Gov. Newsom signs bills into law to improve, expedite EDD claims

Fresh from his recent recall victory, where poor Employment Development Department performance was a major issue, Governor Gavin Newsom just signed a number of bills into law to improve the service and success of the EDD for beleaguered claimants. 

The governor signed a raft of bills further forcing the EDD to clean up and streamline its act; a small consolation to those on the backlog of claims. 

"I've been waiting nine months," said Tina Chancellor, an EDD claimant. "To me, it's not fixing anything," said EDD claimant Rodney Kendall.

One new law mandates that EDD give applicants advanced notice that they will deny claims and how to challenge such a denial. 

"Drained our savings account. I got one check for $450 and you know, fast forward to today, I don't think there's been any change in EDD," said Kendall. "We're drowning in medical bills right now And, I have been looking for work. so, it's not like I'm not trying," said Chancellor.

Another requires that EDD set up an anti-fraud bureau and help claimants whose identity has been stolen. 

To further protect claimants from identity theft, another law forbids EDD and other state agencies to send out communications with Social Security numbers, by 2023, so that fraudsters can't steal them.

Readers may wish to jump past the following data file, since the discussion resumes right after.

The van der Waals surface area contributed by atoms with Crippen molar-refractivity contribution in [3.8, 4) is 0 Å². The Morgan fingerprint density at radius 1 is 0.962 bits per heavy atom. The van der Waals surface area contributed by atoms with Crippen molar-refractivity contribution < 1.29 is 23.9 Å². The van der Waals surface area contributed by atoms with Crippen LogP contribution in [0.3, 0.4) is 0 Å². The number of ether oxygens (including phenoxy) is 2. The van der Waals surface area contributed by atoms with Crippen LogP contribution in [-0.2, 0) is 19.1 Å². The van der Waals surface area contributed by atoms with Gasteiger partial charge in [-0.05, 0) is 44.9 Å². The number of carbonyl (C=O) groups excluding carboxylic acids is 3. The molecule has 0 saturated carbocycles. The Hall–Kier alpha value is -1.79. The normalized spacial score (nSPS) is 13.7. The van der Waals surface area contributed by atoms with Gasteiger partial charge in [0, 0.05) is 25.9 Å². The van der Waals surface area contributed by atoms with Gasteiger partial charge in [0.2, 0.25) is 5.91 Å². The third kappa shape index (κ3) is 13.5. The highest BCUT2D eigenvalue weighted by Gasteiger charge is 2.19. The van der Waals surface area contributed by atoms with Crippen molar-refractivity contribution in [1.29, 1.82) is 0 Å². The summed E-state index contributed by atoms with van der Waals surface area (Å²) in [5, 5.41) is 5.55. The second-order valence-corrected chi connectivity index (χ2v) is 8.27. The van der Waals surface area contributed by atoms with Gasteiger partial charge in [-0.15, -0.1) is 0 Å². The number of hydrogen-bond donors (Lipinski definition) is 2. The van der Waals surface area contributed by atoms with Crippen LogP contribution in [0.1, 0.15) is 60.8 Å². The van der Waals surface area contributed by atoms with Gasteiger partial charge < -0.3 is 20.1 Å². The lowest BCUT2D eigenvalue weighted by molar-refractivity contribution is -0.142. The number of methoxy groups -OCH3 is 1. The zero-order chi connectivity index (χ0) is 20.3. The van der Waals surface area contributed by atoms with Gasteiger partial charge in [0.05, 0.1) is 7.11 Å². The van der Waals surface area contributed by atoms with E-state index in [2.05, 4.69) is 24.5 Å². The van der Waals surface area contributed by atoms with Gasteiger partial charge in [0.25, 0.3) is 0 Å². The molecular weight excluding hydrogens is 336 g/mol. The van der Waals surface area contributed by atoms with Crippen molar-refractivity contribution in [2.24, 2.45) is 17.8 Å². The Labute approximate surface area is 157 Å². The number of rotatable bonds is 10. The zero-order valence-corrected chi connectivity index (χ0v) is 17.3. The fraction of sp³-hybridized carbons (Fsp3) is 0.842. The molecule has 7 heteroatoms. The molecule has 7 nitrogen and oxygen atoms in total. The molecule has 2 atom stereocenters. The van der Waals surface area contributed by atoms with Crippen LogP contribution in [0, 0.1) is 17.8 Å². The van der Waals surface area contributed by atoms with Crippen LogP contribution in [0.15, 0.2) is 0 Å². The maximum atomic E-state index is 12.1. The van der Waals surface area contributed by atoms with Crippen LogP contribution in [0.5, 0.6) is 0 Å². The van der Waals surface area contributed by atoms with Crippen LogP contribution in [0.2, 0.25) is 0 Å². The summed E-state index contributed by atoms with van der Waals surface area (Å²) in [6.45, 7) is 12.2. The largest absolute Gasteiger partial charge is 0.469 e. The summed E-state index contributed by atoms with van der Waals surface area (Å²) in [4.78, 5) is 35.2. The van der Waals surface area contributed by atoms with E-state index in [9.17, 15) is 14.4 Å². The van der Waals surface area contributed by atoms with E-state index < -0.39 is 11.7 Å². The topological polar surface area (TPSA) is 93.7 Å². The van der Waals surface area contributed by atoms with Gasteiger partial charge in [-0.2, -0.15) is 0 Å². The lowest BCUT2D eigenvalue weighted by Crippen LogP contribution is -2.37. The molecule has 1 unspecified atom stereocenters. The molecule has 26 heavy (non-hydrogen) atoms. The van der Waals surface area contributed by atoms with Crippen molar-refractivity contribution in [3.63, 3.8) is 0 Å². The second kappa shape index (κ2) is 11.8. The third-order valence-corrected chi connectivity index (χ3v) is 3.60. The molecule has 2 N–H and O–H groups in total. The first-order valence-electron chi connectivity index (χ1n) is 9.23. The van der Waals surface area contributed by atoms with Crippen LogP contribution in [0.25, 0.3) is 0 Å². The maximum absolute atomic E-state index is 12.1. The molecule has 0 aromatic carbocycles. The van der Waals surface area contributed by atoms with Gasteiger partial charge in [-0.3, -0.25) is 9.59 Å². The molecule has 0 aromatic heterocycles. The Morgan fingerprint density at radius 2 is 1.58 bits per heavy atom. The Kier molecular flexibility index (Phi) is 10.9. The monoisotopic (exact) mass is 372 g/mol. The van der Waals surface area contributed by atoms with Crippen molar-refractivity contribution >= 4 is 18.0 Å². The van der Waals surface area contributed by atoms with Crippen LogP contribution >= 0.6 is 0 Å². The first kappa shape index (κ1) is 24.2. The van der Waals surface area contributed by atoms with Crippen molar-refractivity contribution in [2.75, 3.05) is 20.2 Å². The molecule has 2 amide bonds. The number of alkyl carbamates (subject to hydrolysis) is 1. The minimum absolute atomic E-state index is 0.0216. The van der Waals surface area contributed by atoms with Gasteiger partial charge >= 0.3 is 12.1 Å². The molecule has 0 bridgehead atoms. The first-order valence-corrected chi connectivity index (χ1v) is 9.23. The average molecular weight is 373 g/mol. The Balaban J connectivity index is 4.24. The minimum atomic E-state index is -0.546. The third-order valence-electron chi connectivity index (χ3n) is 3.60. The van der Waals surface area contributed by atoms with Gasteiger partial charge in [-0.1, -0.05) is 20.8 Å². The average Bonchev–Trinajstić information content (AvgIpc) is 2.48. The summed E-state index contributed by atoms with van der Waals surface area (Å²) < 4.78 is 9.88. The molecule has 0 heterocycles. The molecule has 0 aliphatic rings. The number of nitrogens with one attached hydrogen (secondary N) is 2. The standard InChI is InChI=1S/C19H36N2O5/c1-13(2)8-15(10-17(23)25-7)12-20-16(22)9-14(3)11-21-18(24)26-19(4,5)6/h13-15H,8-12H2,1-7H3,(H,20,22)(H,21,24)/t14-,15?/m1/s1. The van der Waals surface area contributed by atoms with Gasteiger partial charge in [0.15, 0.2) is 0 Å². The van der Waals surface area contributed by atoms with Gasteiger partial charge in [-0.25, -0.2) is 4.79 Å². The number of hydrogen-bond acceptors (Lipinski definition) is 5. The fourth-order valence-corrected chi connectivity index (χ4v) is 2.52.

SEE ALSO: 'Beyond frustrated:' Laid-off roofer with COVID stuck in EDD quagmire

Yet, another requires the Department of Corrections to release inmate identity information, so that EDD can cross check that information against tens of thousands of fraudulent claims, filed by or on the name of prisoners; who ripped the state off for more than $800 million dollars. 

"And there was no safeguards which would have been common sense in place in order to eliminate this fraud," said Kendall.

Finally another law requires EDD to establish comprehensive plans to deal with future claim tidal waves whether from recessions, disasters or pandemics so there will be less tensions with clients. 

"Called me an ‘F-in B-I-T-C-H and told me it was people like me that make her job difficult,'" said Chancellor.

While EDD boasts that it pays 83% of claims within the first week, it still has upwards of 200,000 delayed claims older than three weeks, many of them delayed for months and months and months